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SA’s criminality score steadily worsened in the past two years

Published Sep 28, 2023


Johannesburg - According to the 2023 Global Organised Crime Index, South Africa’s criminality score has steadily worsened over the past two years.

The index released this week ranked South Africa seventh in the world out of 193 countries and third in Africa plagued by Mafia-style criminal networks and organised crime syndicates.

Other African countries highlighted in the high-crime resilience category alongside South Africa were Nigeria and Senegal.

However, unlike the latter two, the report noted that both criminality and resilience scores had significantly worsened in South Africa.

According to the report, South Africa's criminality score stood at 7.18 out of 10, as compared to the 6.63 score it had in 2021.

Tax Justice SA founder Yusuf Abramjee warned that the report should serve as a wake-up call for legislators, law enforcement agencies, and anyone concerned with the future of the nation, as it exposed how the country was a global hot spot for organised crime.

“This report is a damning indictment of those responsible for upholding the rule of law in South Africa. Our nation has now earned the title of one of the most criminal and corrupt countries in the world.

“A lack of political will, coupled with corruption and incompetence at the highest level, has turned South Africa into a paradise for gangsters. Organised crime networks are impoverishing Mzansi and threatening the peace and security of citizens in a country that should be an economic powerhouse and a leader in social justice,” he said.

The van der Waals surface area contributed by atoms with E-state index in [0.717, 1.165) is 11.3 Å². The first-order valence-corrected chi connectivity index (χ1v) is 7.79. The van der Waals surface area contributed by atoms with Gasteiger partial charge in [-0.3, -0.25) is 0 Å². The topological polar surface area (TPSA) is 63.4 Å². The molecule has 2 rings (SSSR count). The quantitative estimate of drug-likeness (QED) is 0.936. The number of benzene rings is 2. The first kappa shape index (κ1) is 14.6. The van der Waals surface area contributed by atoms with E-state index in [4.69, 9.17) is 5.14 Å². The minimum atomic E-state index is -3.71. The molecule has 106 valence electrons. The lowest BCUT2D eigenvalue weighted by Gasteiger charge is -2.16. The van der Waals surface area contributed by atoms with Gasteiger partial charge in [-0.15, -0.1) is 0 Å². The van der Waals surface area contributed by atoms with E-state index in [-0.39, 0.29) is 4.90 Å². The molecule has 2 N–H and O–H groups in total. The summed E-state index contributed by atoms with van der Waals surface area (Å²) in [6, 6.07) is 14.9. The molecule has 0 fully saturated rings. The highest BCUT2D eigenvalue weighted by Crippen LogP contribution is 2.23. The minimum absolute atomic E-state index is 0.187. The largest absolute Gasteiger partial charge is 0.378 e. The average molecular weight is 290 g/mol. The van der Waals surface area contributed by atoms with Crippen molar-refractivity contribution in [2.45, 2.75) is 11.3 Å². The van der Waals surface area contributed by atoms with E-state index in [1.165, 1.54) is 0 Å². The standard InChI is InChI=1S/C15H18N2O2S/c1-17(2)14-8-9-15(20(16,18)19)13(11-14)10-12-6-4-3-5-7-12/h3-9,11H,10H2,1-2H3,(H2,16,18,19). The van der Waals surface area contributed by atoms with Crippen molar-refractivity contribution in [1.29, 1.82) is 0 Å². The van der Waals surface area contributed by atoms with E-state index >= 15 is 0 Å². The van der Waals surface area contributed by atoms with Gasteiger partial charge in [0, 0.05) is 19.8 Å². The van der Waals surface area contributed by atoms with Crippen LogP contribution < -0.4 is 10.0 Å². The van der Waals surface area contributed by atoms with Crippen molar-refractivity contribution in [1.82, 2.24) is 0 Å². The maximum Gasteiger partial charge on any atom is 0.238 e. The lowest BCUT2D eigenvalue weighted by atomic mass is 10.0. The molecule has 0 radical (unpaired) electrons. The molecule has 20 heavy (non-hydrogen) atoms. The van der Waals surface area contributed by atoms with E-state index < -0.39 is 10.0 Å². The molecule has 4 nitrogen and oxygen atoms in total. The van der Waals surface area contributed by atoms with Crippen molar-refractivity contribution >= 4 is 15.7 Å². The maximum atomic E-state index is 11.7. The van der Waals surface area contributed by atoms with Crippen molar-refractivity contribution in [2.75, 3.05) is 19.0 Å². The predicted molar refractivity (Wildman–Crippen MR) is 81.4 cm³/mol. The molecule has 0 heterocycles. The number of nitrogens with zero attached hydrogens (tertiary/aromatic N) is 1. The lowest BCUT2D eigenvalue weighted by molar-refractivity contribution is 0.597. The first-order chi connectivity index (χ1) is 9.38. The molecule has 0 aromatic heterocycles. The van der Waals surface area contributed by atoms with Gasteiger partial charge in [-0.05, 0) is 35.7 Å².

Abramjee further explained that it was worrying that the report had detailed how the country was now a magnet for illicit money from the rest of Africa as the advanced economy and sophisticated financial infrastructure made it a prime spot for foreign proceeds of crime on the continent.

“As the Gold Mafia investigation showed, transnational organised crime networks are exploiting sectors like South Africa’s rampant illicit cigarette market to amass vast fortunes at the expense of honest, hard-working citizens.”

He added: “Instead of concocting new legislation that will be ignored by professional criminals, our leaders should be enforcing current laws, locking up organised crime kingpins, and distributing their illegally captured wealth for the benefit of all.”

The latest index detailed how the recent statistics came against a background of decade-long increasing criminality, the erosion of critical infrastructure, and the undermining of democratic processes through organised corruption and violence for hire.

Despite the damning findings, the report did give a ray of hope in that the country also scored the highest in the southern Africa region in terms of resilience, driven by the efforts of non-state actors to resist organised crime, robust national policies and laws, and strong economic regulatory capacity.

These resilience building blocks, however, reportedly came under strain in 2022, which saw overall resilience fall.

The construction mafia was said to have cost the economy R17 billion per annum; infrastructure vandalism and arson R47bn; Eskom’s organised crime networks R12bn; kidnapping and extortion syndicates R146 million; and the illicit economy involving illegal drugs and guns cost R13.6bn.

In addition to that, wildlife criminal syndicates dealing in illegal abalone and rhino poaching reportedly cost the economy R1.2bn; R14bn was lost due to illegal mining networks often referred to as zama zamas; R30bn was lost due to tender corruption; and the tobacco and cigarettes mafia cost R20bn, with taxi-related crime being unquantified.

The Star